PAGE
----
Why Marketers Don’t Succeed at Personalization | Industry Insights | All MKC Content | ANA

Why Marketers Don’t Succeed at Personalization


Deloitte's most recent biannual survey of more than 300 CMOs found that an investment in the "right tech" is a top priority for driving organic revenue growth. Among available tactics, technology-driven efforts to drive personalization, or messages tailored to individual shoppers' preferences, have emerged as an essential strategy for growing companies.

Personalization has never been more important, especially as consumers are switching between online and offline channels, from their desktop computer to their smartphone and tablet and back again. Marketers must be able to deliver individualized experiences in real-time no matter when and how a consumer wants to interact.

Consumers expect marketing to be hyper-personalized to their individual interests and needs, and when it is, businesses have taken note, conversion rates improve by as much as 37 percent. We've done research based on hundreds of millions of first-party consumer engagements across every major marketing channel and a survey of nearly 900 digital marketers. It, also, mirrors McKinsey & Company's finding that "companies that grow faster get 40 percent more of their revenue from personalization as their slower-growing counterparts."

Personalization can address shoppers' objections, answer their questions, and stoke interest. With all these arguments in favor of personalization, why does our research also show that most marketers feel they don't have the resources or tech to be successful in 2024?

Here are three misconceptions about personalization and how to overcome them.

1. "Data privacy compliance and deprecation of cookies reduce the effectiveness of personalization."
This is probably the biggest misconception of personalization. While data from third-party cookies can provide clues on how to personalize a digital experience, you do not need that information to be effective. When a user arrives at your experience, you know their browser and device, and have a good idea of their location. For a wireless provider, that can prompt you to personalize the experience to show the latest deals to upgrade their phone and show data on 5G speeds in their area. You can also ask a quick question about why the user has arrived, and tailor the remaining experience accordingly. In our testing, this is very effective for conversion improvements.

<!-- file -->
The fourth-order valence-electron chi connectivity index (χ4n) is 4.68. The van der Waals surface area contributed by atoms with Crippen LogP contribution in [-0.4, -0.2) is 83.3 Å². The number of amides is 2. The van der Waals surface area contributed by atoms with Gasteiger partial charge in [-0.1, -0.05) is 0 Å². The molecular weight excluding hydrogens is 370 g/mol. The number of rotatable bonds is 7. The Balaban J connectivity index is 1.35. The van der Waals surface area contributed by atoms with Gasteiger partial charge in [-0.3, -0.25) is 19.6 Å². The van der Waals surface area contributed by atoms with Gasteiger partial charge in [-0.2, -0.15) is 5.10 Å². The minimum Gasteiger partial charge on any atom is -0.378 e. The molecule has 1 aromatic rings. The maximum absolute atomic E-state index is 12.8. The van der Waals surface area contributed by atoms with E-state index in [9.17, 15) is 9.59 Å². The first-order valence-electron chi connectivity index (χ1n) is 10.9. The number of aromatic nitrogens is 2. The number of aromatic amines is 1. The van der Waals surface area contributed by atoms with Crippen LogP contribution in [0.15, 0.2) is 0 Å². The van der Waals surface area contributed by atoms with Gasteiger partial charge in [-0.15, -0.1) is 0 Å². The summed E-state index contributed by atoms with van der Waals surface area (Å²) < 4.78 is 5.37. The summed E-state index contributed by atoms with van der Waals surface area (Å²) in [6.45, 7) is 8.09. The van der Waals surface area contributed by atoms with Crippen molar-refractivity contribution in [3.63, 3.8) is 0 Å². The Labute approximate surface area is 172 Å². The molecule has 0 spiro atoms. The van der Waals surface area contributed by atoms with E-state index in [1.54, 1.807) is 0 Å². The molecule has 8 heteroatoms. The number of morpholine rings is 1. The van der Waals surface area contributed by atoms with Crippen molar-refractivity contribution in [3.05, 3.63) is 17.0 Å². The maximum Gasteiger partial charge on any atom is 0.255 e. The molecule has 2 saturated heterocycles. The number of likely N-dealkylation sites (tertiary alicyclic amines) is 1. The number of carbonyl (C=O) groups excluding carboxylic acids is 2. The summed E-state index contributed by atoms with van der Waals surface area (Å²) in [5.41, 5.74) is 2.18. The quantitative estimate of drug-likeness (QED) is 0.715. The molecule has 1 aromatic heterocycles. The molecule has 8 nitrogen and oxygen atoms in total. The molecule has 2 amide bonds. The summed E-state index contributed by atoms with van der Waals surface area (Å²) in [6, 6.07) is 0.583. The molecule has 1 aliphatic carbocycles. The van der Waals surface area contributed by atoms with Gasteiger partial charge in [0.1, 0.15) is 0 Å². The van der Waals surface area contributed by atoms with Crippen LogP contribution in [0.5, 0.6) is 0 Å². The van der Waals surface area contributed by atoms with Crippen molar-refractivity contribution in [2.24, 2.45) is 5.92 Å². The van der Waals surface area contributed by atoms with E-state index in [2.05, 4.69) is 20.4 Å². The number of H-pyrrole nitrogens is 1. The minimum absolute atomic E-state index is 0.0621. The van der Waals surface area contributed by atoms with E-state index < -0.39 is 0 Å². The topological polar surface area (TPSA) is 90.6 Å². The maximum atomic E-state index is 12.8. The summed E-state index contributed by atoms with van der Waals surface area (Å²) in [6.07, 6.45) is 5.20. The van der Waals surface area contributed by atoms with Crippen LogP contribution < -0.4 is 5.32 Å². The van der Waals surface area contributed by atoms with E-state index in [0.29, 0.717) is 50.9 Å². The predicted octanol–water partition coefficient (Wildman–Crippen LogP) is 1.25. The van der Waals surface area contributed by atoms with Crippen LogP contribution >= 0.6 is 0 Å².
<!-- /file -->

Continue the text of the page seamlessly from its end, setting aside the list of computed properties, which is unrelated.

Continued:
2. "Personalization is costly because you have to create tens of thousands of micro-experiences."
Chances are, you can see meaningful gains from dozens of experiences. For B2B software, gleaning organization size, location and/or industry can allow you to customize and personalize a buying experience that gets double-digit gains in leads, calls, or outright sales. Focusing on the largest differences in your segments will have the biggest impact if the shopper receives cues that the product or service can be tailored to their needs.

3. "I don't have the requisite skills on my team to implement personalization this year."
If your marketing organization has a voice of the customer practice, and a test and learn mindset, you have the skills on your team to implement personalization. Voice of the customer will tell you the different reasons that someone will or won't buy your product or service and serves as the creative juice for personalizing experiences. Test and learn will allow you to critically think about how to achieve and realize gains more quickly.

As far as technology goes, you'll need a platform that can provide experiences that change based on data collected in the moment, such as ad campaign, browser, device, location, login data or answers to real-time questions. The platform will need to have "zones" for deploying customizable content and be able to report on A/B test effectiveness. The platform will need to have data hooks into all purchase outcomes, such as e-commerce, chat, telesales, and SMS.

A Final Word

As we head into 2024, 78 percent of marketers rank personalization as one of the most critical tools for improving customer engagement, acquisition, and retention. Yet 51 percent say there are hurdles. Challenge these assumptions using the arguments laid out above and supercharge your customer acquisition.

The views and opinions expressed are solely those of the contributor and do not necessarily reflect the official position of the ANA or imply endorsement from the ANA.

John Busby is CMO of Centerfield, which supercharges customer acquisition for leading residential service, insurance, e-commerce and B2B organizations. Connect with him via LinkedIn.